Fatigue: Hi! I had joint pains since I was 1... - Behçet's UK

Behçet's UK

4,882 members4,154 posts


magician profile image

Hi! I had joint pains since I was 10. I had huge mouth ulcers since my late teens. Diagnosed with BD when I had uveitis when I was 48.

It is this year, when I turned 55, that I started feeling immense fatigue. Before this year, I could still push myself - with work, on the treadmill, etc,

My question - what is your experience with BD fatigue ? Does it go worse with time?


18 Replies

Sorry, a few more Qs:

Do you experience fatigue even without active flare?

Does the fatigue ever disapper and for how long?


goodlife profile image
goodlife in reply to magician

Sorry missed your addition. Yes I can have overwhelming fatigue without a flare and very occasionally I have a couple of days where I feel on top of the works as if never happened.... It's not often though maybe once every 3 months. It's like being high on life when it happens and I get very loud and excitable lol xx

magician profile image
magician in reply to goodlife

Thank goodness for the occasional high. We just have to enjoy those days. The memories of those highs will help us get through!

Hidden profile image

Hi, Fatigue is one of the symptoms that has been apparent pretty much from the start for me. I used to be very fit and active, worked as a Fitness Consultant in a local gym and taught aerobic classes.

I first started getting mouth ulcers and abdominal pain, along with overwhelming fatigue, doctors misdiagnosed me with having Crohns.

I won't go on with the ins and outs of how I came to get diagnosed with BD, but wanted to answer your question as best I can.

Basically fatigue is an issue for me everyday whether I am flaring or not. When I do flare fatigue gets really bad, I can have days where I can't get out of bed, because I just don't have the energy/strength.

I hope I have helped. Clare x

goodlife profile image
goodlife in reply to Hidden

Hi buddy xx

Hidden profile image
Hidden in reply to goodlife

Hi ya xx

magician profile image
magician in reply to Hidden

Hello, cg74! Yes, your response helped address my concerns about fatigue and even more - I used to be a fitness buff myself, but work got in the way, etc. Every now and then, I sort of felt guilty about it, thinking that if I stayed the fitness buff course, I might have stayed healthier longer. Since that was not the case with you, I have one less what if to think about.


Hi there, I do enjoy your posts and chatting to you.

I can't compare my journey really as I only became unwell a couple of years ago, but I would like to raise a couple of points.

My husband often points out that he too gets way more tired than he did when he was younger and to remember that although BD came along we are feeling the effects of getting older. I'm not saying that he is right (heaven forbid) but there is some truth.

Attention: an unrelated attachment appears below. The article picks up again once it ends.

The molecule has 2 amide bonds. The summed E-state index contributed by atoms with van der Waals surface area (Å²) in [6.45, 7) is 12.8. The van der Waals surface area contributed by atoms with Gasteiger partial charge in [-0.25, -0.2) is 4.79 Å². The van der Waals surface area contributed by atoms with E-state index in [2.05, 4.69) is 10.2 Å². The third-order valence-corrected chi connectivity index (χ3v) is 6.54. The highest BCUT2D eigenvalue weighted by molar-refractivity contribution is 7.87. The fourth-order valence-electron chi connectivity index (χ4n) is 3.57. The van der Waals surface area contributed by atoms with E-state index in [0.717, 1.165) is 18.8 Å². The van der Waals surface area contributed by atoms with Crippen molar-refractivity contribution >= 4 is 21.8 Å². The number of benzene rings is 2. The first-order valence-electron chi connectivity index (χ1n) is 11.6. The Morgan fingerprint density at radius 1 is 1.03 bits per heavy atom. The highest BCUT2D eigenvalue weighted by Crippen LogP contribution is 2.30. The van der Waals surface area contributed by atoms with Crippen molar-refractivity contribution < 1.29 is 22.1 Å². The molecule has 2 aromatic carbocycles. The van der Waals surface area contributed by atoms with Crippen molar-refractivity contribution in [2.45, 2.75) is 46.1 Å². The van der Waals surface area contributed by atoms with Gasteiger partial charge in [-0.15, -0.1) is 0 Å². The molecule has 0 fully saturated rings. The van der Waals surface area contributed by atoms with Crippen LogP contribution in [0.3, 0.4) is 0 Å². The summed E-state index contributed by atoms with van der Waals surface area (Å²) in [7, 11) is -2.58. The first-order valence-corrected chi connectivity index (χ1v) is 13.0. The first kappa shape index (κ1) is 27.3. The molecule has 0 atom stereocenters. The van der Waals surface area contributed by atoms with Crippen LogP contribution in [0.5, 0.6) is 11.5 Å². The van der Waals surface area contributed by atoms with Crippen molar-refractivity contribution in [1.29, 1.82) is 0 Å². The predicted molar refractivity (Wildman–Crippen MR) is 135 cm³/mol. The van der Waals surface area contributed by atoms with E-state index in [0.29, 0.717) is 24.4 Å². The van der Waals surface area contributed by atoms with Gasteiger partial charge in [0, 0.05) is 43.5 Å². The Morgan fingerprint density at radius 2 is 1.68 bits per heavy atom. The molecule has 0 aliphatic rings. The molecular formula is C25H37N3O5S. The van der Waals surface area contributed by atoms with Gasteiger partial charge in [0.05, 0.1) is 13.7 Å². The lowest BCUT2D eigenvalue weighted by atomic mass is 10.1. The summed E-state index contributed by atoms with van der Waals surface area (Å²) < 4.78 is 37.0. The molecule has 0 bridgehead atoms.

I know that I have already explained that I had to leave my job this year and that hurt. I haven't had the massive improvement in health that I was hoping for but neither have a got dramatically worse.

I had an interesting chat with my rheumy who says the fatigue is more profound than we think it to be, and I am rapidly coming around to that conclusion. I often lose a couple of days to nothing but bathe, go back to sleep sit up and watch a little TV and then go and sleep most of the night. I feel a little like I am coming out of hibernation, but I do believe this offsets the worse flares. I find the fatigue is like I've been hit with a horse tranquilliser and I can barely talk let alone articulate. I am starting to think there are clues when I wake up that I am now learning not to go out that day.... And just sleep and regroup.

It sounds quite depressing but I get more and more grateful when I have a day where I go out and achieve what I wanted to.

People used to comment on my energy levels, but all my enthusiasm is still there simmering under the surface but I feel when I push myself it either ends in tears....usually mine. I know people say they won't let BD stop them! Well it doesn't stop me! as I pretty much always get what I want to get done.... But it may take me a couple of attempts rather than pushing myself when I'm not up to the task in hand and would rather do it enjoyably than feeling like death half way through.

I'm 46 by the way xx

magician profile image
magician in reply to goodlife

Hello, goodlife! I too enjoy chatting with you.

Thanks for sharing your experience. I do have days like yours, when I feel like a bear in hibernation. I am still wistfully hoping that one day, the sun will shine bright and clear and my dancing shoes will just pull my legs and feet left and right, up and about in twirls, jumps and jete.

But on some days I think I should just be thankful that the unending fatigue did not come earlier in my life. I did have bouts of fatigue when I was younger, but a few days of sleep was enough to fully recharge.